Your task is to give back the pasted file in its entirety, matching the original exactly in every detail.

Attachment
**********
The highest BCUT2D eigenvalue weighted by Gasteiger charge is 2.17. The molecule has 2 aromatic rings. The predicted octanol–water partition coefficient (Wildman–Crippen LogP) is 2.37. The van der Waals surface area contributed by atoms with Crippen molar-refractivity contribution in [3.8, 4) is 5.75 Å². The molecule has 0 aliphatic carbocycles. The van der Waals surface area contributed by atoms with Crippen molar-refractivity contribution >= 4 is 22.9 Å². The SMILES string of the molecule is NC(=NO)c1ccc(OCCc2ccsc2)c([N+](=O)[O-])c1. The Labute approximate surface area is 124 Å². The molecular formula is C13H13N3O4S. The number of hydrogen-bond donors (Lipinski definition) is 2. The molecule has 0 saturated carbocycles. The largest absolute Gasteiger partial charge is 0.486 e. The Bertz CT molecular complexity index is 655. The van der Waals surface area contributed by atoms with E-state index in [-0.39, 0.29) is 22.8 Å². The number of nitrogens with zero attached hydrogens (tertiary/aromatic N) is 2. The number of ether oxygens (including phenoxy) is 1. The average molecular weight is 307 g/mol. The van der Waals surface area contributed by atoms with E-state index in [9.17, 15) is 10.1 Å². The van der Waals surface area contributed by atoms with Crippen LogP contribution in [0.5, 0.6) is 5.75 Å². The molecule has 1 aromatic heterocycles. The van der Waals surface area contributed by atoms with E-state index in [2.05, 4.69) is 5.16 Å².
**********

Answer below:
The highest BCUT2D eigenvalue weighted by Gasteiger charge is 2.17. The molecule has 2 aromatic rings. The predicted octanol–water partition coefficient (Wildman–Crippen LogP) is 2.37. The van der Waals surface area contributed by atoms with Crippen molar-refractivity contribution in [3.8, 4) is 5.75 Å². The molecule has 0 aliphatic carbocycles. The van der Waals surface area contributed by atoms with Crippen molar-refractivity contribution >= 4 is 22.9 Å². The SMILES string of the molecule is NC(=NO)c1ccc(OCCc2ccsc2)c([N+](=O)[O-])c1. The Labute approximate surface area is 124 Å². The molecular formula is C13H13N3O4S. The number of hydrogen-bond donors (Lipinski definition) is 2. The molecule has 0 saturated carbocycles. The largest absolute Gasteiger partial charge is 0.486 e. The Bertz CT molecular complexity index is 655. The van der Waals surface area contributed by atoms with E-state index in [-0.39, 0.29) is 22.8 Å². The number of nitrogens with zero attached hydrogens (tertiary/aromatic N) is 2. The number of ether oxygens (including phenoxy) is 1. The average molecular weight is 307 g/mol. The van der Waals surface area contributed by atoms with E-state index in [9.17, 15) is 10.1 Å². The van der Waals surface area contributed by atoms with Crippen LogP contribution in [0.5, 0.6) is 5.75 Å². The molecule has 1 aromatic heterocycles. The van der Waals surface area contributed by atoms with E-state index in [2.05, 4.69) is 5.16 Å².